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Advanced Praise 

“I’ve learned, unlearned my language too many times,” writes Ayendy Bonifacio in To the River, We Are Migrants. Childhood, exile, faith, grief are all part of the language he shapes into luminous poems that remember in English and in Spanish. His voice is lyrical, direct—he confesses “[t]ime has made us strange” but also transforms a river into a rosary. These poems are exquisite, heartfelt.”


Eduardo C. Corral, author of Guillotine


The actual Dominican river that gives title to Ayendy Bonifacio’s To the River, We Are Migrants

is also a river of words, the river of life, the river of death, the river dividing us from our truest selves and the river that delivers us home again. These are poems of immigration, separation and grief, but they are also poems that honor home, family and the enduring powers of language and memory. I am deeply instructed and moved by the mundos of this beautiful book.


Kathy Fagan, author of Sycamore  


Desde Broadway Junction hasta Bao, Ayendy nos lleva en su tren—the one que comienza with a word-dream born in the eyes of his father. Está lloviendo desde adentro, desde que dejó de llamar mundos a los countries. Cada verso estruja la nostalgia, y nos presta un rosario in order to survive here-there and en rotundo futuro que se rompe. Corre el agua con cada metáfora, con el pasaporte que se tragó el campo donde se regresan a descansar las palabras. Este poemario es una corriente encima del cuerpo, un ardor, pain, el recuerdo de su abuelo and the smell del idioma que tuvo que darle rompa en su lengua. To the River, We Are Migrants nos lleva “más allá de líneas de inmigración,” el principio y el final de los días largos cuando la pérdida de un ser querido estruja la mirada, “paper planes when our motherlands liberated us,” es un basement donde reciben los campesino, es la habitación donde su madre hospeda los nuevos recién llegando que parió Quisqueya. Vamos soñando in english and español silenciosamente “para que las nubes no se rompieran.” Leer a Ayendy, es encontrarnos where nos habíamos dejado; en la desembocadura de un río que nos dispersó en alguna parte con una promesa hecha cicatriz.


Fior E. Plasencia, author of Para Cenar Habra Nostalgia




When getting out of the hood is a dream, but the chances are stacked against you—Dique: “supposedly.” He’s not supposed to be here—in Brooklyn, in the U.S., in the hood. This Dominican immigrant in

Brooklyn does not ask too much of his memory. He clings to the bits and pieces of his fragmented self—the one in the rural campo of his Dominican birthplace, the East New York teenager, the Ohio young adult—his dique becoming and belonging to a place that doesn’t seem to exist yet.


Told through a series of flashbacks and vignettes, Dique Dominican is Ayendy Bonifacio’s memoir. His coming-of-age is the story of so many immigrants—the undocumented, the poor, the oppressed, and the unafraid—how he went from no electricity to bright lights in the Big Apple, beat his circumstances while never losing his Dominican dreams. Ultimately, this is his story of rebirth and reconciliation, how he found truth in his difference, enlightenment in his words.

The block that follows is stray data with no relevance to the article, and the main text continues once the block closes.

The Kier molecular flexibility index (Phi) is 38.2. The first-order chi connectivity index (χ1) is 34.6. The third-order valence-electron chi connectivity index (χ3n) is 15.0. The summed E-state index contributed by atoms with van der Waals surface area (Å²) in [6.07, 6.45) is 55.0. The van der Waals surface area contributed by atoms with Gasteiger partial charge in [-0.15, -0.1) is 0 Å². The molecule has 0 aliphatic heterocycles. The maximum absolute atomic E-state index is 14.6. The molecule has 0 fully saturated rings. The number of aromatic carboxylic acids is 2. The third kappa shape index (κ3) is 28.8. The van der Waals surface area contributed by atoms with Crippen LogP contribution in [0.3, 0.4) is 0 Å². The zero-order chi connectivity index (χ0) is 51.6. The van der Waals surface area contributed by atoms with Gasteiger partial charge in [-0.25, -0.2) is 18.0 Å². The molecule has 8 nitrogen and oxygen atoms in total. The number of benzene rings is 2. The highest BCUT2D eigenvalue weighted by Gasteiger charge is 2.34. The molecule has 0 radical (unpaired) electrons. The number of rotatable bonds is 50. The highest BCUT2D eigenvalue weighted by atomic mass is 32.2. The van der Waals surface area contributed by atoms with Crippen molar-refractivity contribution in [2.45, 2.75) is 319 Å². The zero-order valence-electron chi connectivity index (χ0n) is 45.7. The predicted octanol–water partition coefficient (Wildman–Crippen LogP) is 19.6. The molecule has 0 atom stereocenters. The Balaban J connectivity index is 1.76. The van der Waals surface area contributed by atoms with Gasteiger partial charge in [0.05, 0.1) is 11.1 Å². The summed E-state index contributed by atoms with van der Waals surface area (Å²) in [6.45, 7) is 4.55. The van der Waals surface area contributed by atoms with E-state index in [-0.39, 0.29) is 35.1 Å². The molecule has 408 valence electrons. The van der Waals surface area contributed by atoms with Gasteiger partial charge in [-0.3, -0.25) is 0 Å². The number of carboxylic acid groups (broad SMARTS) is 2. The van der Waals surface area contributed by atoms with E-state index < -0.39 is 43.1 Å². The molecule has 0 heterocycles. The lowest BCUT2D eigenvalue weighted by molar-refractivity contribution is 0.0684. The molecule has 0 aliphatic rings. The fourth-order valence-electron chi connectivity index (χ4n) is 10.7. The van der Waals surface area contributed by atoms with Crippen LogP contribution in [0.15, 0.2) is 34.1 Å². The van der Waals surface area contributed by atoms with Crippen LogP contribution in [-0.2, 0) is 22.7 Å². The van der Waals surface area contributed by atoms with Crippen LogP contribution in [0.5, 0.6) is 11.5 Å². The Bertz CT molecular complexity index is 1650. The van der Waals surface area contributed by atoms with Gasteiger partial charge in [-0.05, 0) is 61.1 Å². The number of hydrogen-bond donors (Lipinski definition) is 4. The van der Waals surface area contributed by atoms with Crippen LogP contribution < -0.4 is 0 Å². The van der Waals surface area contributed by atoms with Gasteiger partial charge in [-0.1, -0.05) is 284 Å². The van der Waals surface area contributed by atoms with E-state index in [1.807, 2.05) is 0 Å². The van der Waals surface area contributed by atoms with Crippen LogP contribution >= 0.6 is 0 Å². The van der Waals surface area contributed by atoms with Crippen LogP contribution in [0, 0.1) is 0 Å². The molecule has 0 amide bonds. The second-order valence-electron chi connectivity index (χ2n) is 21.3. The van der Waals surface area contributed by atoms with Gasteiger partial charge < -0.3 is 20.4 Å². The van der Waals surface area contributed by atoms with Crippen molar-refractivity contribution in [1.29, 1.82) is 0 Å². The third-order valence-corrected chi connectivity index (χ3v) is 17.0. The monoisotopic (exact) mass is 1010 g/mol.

"Dique Dominican is a candid, often moving account of what it was like for a Dominican-American to grow up in East New York . . . His story takes us back to his childhood in a small farm town near Juncalito, about 160 kilometers north of Santo Domingo, records his life in his hood and his move to Ohio in order to continue with his studies. As the author illustrates his family dynamics, the reality of his community, and his attempt to negotiate his way between English and Spanish, sharing with us, at the same time, his personal trajectory, ambitions, and reflections, Ayendy Bonifacio always keeps his own lucidity in front of pain, discrimination, and violence. Never overstated, his account is like a whisper which, however, forcefully demands to be heard."


                —Maria Cristina Fumagalli, professor and author of Caribbean Perspectives on Modernity: Returning Medusa's Gaze and On the Edge: Writing the Border Between Haiti and the Dominican Republic


“'Near a mango-steepled river-scented town'” in the Dominican Republic, a writer was born. Everyone has a story, and for all those marginalized in the United States, it is our duty to tell what we have lived.  In this debut memoir, Ayendy Bonifacio, who migrated as a child to Brooklyn, has done it well. By giving his life meaning, Dique encourages overlapping communities to join in and also lift their voices high.  These times demand such acts of courage and skill."


                  Ana Castillo, poet, activist, and novelist, author of The Mixquiahuala Letters,  So Far From God, and Massacre of the Dreamers  

“Language is home—and isn’t. It makes room for us, allowing us comfort. Or it proscribes us, sending us into the vertigo of exile. In Dique Dominican, [Bonifacio] gets lost and found as he navigates the interstices where words struggle for meaning. A courageous, Babel-like journey!”


             —Ilan Stavans, cultural commentator, TV personality and author of On Borrowed Words and general editor of The Norton Anthology of Latino Literature

"A striking account of his journey from the campo in the Dominican Republic to Brooklyn to Ohio, as well as an exploration of independence and transcendence. The vivid details in this memoir portray more than the disparate places traversed, they reveal Bonifacio’s own complex internal landscape. Intense, honest and bold." 


             —Erika M. Martínez, editor of Daring to Write: Contemporary Narratives by Dominican Women

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